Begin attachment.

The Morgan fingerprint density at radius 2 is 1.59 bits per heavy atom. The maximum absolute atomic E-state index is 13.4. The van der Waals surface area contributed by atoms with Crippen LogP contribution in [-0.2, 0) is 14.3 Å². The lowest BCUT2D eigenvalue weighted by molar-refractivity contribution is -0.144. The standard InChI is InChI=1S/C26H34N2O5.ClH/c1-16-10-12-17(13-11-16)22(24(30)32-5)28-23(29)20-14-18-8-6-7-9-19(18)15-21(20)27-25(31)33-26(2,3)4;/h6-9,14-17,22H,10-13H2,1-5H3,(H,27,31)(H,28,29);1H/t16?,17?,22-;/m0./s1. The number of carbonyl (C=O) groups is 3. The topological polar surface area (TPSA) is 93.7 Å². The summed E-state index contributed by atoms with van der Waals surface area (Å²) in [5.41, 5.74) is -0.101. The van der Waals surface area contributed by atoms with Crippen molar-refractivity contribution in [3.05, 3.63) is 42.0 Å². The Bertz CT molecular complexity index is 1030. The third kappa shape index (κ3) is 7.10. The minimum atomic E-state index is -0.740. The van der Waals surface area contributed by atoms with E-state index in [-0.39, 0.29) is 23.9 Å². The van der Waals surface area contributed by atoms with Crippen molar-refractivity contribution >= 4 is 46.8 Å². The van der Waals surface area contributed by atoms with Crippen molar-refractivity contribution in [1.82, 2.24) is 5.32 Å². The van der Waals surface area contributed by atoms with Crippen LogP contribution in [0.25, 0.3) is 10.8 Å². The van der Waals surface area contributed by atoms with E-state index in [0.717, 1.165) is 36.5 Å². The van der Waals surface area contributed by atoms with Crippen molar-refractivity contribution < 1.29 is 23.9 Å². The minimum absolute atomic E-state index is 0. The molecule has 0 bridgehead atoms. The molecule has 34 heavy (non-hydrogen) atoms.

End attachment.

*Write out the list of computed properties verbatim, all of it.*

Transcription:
The Morgan fingerprint density at radius 2 is 1.59 bits per heavy atom. The maximum absolute atomic E-state index is 13.4. The van der Waals surface area contributed by atoms with Crippen LogP contribution in [-0.2, 0) is 14.3 Å². The lowest BCUT2D eigenvalue weighted by molar-refractivity contribution is -0.144. The standard InChI is InChI=1S/C26H34N2O5.ClH/c1-16-10-12-17(13-11-16)22(24(30)32-5)28-23(29)20-14-18-8-6-7-9-19(18)15-21(20)27-25(31)33-26(2,3)4;/h6-9,14-17,22H,10-13H2,1-5H3,(H,27,31)(H,28,29);1H/t16?,17?,22-;/m0./s1. The number of carbonyl (C=O) groups is 3. The topological polar surface area (TPSA) is 93.7 Å². The summed E-state index contributed by atoms with van der Waals surface area (Å²) in [5.41, 5.74) is -0.101. The van der Waals surface area contributed by atoms with Crippen molar-refractivity contribution in [3.05, 3.63) is 42.0 Å². The Bertz CT molecular complexity index is 1030. The third kappa shape index (κ3) is 7.10. The minimum atomic E-state index is -0.740. The van der Waals surface area contributed by atoms with E-state index in [-0.39, 0.29) is 23.9 Å². The van der Waals surface area contributed by atoms with Crippen molar-refractivity contribution >= 4 is 46.8 Å². The van der Waals surface area contributed by atoms with Crippen molar-refractivity contribution in [1.82, 2.24) is 5.32 Å². The van der Waals surface area contributed by atoms with Crippen LogP contribution in [0.25, 0.3) is 10.8 Å². The van der Waals surface area contributed by atoms with E-state index in [0.717, 1.165) is 36.5 Å². The van der Waals surface area contributed by atoms with Crippen molar-refractivity contribution < 1.29 is 23.9 Å². The minimum absolute atomic E-state index is 0. The molecule has 0 bridgehead atoms. The molecule has 34 heavy (non-hydrogen) atoms.